Binding of Vibrio cholera toxin and the heat-labile enterotoxin of Escherichia coli to G(M1), derivatives of G(M1), and nonlipid oligosaccharide polyvalent ligands

Cara-Lynne Schengrund, N. J. Ringler

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Abstract

Vibrio cholera toxin and the heat-labile enterotoxin of Escherichia coli have been shown to differ somewhat in their ligand specificity and in the antigenicity of their binding sites. Therefore, the components of the oligosaccharide portion of G(M1) bound by cholera toxin and the heat-labile enterotoxin of E. coli were identified by determining the concentration of G(M1), derivatives of G(M1), oligosaccharide isolated from G(M1), or clustered oligosaccharide needed to inhibit toxin binding to G(M1)-coated plastic wells. The K(I)S for G(M1), the C(7) sialosyl aldehyde of G(M1), and ethanolamine-sialosyl-G(M1) were similar (~ 30-50 nM) for both toxins. N-Deacetylation of G(M1) resulted in a small increase in K(I); formation of the sialosyl methyl ester increased the K(I) 2-5 fold; loss of the terminal galactosyl residue (G(M2)) increased the K(I) by 10-15-fold; and removal of the sialosyl moiety (asialo-G(M1)) resulted in loss of inhibition of both toxins. Oligosaccharide isolated from G(M1) had a K(I) for both toxins that was ~ 100-fold greater than that obtained for G(M1) and ~ 1000-fold greater than that for a clustered oligosaccharide derivative having an average of 8 oligosaccharide residues (isolated from G(M1)) per molecule of poly-L-lysine. These results indicate that both toxins are functionally quite similar in their recognition of G(M1) as a ligand in that each requires the free carboxyl group of sialic acid for optimum binding, does not need carbons 8 and 9 of the sialosyl moiety nor the acetyl groups associated with the sialic acid and galactosamine residues, and can have its binding to G(M1) blocked by a nonlipid compound, i.e. oligo-G(M1)-poly-L-lysine.

Original languageEnglish (US)
Pages (from-to)13233-13237
Number of pages5
JournalJournal of Biological Chemistry
Volume264
Issue number22
StatePublished - Jan 1 1989

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Vibrio cholerae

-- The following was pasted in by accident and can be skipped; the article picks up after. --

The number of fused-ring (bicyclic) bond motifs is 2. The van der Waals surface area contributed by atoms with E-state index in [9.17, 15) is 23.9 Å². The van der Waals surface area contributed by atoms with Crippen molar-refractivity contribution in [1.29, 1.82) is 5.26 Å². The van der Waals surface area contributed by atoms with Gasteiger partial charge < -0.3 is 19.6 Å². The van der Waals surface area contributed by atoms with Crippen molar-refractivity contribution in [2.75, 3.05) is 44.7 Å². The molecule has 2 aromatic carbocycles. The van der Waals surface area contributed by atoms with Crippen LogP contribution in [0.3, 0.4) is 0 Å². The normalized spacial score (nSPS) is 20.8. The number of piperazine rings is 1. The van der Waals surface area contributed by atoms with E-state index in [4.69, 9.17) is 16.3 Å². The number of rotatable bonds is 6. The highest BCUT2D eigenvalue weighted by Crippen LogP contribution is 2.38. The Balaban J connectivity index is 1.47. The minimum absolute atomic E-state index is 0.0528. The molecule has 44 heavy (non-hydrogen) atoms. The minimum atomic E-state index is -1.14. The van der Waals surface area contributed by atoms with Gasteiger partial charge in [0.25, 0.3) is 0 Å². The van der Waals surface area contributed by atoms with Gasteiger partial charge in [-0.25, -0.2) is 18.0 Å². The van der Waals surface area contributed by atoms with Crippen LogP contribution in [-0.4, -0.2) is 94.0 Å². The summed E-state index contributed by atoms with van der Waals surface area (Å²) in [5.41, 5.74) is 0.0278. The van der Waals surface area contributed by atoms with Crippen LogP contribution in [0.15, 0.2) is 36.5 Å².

Enterotoxins
Cholera Toxin
Oligosaccharides
Escherichia coli
Hot Temperature
N-Acetylneuraminic Acid
Ligands
Derivatives
Lysine
Galactosamine
Ethanolamine
Aldehydes
Plastics
Esters
Carbon
Binding Sites
Molecules
G(M1)-oligosaccharide

All Science Journal Classification (ASJC) codes

  • Biochemistry
  • Molecular Biology
  • Cell Biology

Cite this

@article{5b0a15112e3a4762ab54b64d20563e6e,
title = "Binding of Vibrio cholera toxin and the heat-labile enterotoxin of Escherichia coli to G(M1), derivatives of G(M1), and nonlipid oligosaccharide polyvalent ligands",
abstract = "Vibrio cholera toxin and the heat-labile enterotoxin of Escherichia coli have been shown to differ somewhat in their ligand specificity and in the antigenicity of their binding sites. Therefore, the components of the oligosaccharide portion of G(M1) bound by cholera toxin and the heat-labile enterotoxin of E. coli were identified by determining the concentration of G(M1), derivatives of G(M1), oligosaccharide isolated from G(M1), or clustered oligosaccharide needed to inhibit toxin binding to G(M1)-coated plastic wells. The K(I)S for G(M1), the C(7) sialosyl aldehyde of G(M1), and ethanolamine-sialosyl-G(M1) were similar (~ 30-50 nM) for both toxins. N-Deacetylation of G(M1) resulted in a small increase in K(I); formation of the sialosyl methyl ester increased the K(I) 2-5 fold; loss of the terminal galactosyl residue (G(M2)) increased the K(I) by 10-15-fold; and removal of the sialosyl moiety (asialo-G(M1)) resulted in loss of inhibition of both toxins. Oligosaccharide isolated from G(M1) had a K(I) for both toxins that was ~ 100-fold greater than that obtained for G(M1) and ~ 1000-fold greater than that for a clustered oligosaccharide derivative having an average of 8 oligosaccharide residues (isolated from G(M1)) per molecule of poly-L-lysine. These results indicate that both toxins are functionally quite similar in their recognition of G(M1) as a ligand in that each requires the free carboxyl group of sialic acid for optimum binding, does not need carbons 8 and 9 of the sialosyl moiety nor the acetyl groups associated with the sialic acid and galactosamine residues, and can have its binding to G(M1) blocked by a nonlipid compound, i.e. oligo-G(M1)-poly-L-lysine.",